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Chameleon tongues

Photo: Kurit afshen (Shutterstock)

Because I just used up the “camouflage” square on my animal kingdom bingo card, I’ll give the chameleon plaudits for its ridiculous tongue. The tongues are extendable, and the lizards launch them at prey with blinding speed. Sticky mucus allows the chameleon to glob onto whatever morsel it targeted, making it a gustatorial sniper.

Giraffe necks

Photo: Byrdyak

Sure, some members of this list are cliché, but for good reason. Giraffes have as many vertebrae in their necks as we do (seven), yet theirs are doing a whole lot more. The elegant giants use these long necks to get their purple tongues around lofty leaves, but they also use them in “necking” fights over mating and for sentry duty, according to the Giraffe Conservation Foundation.

Anteater tongues

Photo: Ellen/Wikimedia Commons

The giant anteater’s 2-foot-long tongue is perfect for the creature’s eponymous feeding strategy: tearing up ant hills and termite mounds and eating about 140 insects per feeding, according to the Smithsonian Institution.

Platypus bills

Photo: Imogen Warren (Shutterstock)

A list about evolution would be incomplete without the platypus, that furry denizen of Australian waterways. The mammal has a bevy of perplexing traits—it lays eggs, has a beaver-like paddle tail, glows in the dark, and males boast a venomous spur. Maybe I’m cheating by noting all of these. I’d like to focus on the platypus bill, which so confounded British scientists in the 18th century that they thought the animal was a forgery. The platypus bill contains electroreceptors and is the animal’s way of searching out invertebrates to eat on river bottoms. So, yeah. God bless the platypus.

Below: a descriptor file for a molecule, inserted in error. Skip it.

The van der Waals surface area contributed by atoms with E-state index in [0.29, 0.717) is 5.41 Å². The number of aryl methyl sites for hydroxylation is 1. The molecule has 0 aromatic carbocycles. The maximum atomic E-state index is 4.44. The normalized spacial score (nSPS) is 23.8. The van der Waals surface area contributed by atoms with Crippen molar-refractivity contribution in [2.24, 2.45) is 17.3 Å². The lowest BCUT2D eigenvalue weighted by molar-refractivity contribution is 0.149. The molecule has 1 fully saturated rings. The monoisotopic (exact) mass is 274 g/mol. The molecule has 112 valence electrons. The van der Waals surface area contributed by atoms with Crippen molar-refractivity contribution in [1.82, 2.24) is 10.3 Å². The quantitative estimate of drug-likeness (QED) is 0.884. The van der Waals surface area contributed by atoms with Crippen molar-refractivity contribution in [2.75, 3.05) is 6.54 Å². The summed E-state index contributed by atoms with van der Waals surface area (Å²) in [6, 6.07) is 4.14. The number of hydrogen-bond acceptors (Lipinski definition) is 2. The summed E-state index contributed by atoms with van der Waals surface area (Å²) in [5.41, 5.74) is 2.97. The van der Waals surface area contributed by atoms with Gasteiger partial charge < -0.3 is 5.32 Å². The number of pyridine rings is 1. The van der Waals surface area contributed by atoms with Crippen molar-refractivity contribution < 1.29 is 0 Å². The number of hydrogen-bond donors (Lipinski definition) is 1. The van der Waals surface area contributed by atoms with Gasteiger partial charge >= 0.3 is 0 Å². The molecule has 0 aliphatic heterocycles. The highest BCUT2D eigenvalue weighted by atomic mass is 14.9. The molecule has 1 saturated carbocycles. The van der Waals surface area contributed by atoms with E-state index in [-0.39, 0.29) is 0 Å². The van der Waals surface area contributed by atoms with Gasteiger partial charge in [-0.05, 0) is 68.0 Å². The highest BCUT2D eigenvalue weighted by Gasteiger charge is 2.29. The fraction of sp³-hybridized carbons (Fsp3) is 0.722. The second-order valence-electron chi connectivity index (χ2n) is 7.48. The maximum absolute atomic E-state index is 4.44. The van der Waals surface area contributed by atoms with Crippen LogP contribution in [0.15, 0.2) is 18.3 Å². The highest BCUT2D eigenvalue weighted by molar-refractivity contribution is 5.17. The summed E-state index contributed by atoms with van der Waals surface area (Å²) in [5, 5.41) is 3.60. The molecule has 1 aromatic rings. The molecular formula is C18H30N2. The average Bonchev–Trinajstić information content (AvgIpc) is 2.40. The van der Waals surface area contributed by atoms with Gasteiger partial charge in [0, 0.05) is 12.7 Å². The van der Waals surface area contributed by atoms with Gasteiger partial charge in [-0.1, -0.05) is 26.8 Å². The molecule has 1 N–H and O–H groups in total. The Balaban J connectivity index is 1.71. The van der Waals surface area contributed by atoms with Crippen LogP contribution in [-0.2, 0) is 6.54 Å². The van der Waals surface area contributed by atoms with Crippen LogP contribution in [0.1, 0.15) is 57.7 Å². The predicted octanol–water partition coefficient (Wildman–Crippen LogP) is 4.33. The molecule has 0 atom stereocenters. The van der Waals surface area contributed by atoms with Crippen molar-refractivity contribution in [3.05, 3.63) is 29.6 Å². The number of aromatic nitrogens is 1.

Elephant trunks

Photo: tristan tan (Shutterstock)

Elephants are the largest land mammals on Earth. Despite their superlative size, they have a remarkable ability to be gentle. Look no further than their trunks, which the animals can use to pick up chips intact, suck in water to bring to their mouths for drinking, or to cover themselves with dirt or mud. The trunk is made of pure muscle and is also a means of communication for elephants. It takes a special evolutionary adaptation to overshadow kite-like ears and their huge size, but the elephant trunk might just accomplish that.

Spider silk

Photo: papkin (Shutterstock)

Honestly, spiders’ ability to weave silk for a variety of uses should put them at #1. It was a tough decision. But spider silk is strong stuff that the arachnids weave to make their webs, to trap prey, to move across their environments, and even to listen to their surroundings. Spider webs are an extension of the animals themselves, and one of the most wonderful inventions of evolution.

Hammerhead shark hammer heads

Photo: Ian Scott (Shutterstock)

Look at it. LOOK AT IT. You’re going to tell me this isn’t the peak of evolutionary engineering? A hammerhead sharks’ eyes can be 3 feet apart and face opposite directions, allowing the predatory fish to see a much wider swath of the ocean. I’d say this is just about as fun as evolution gets.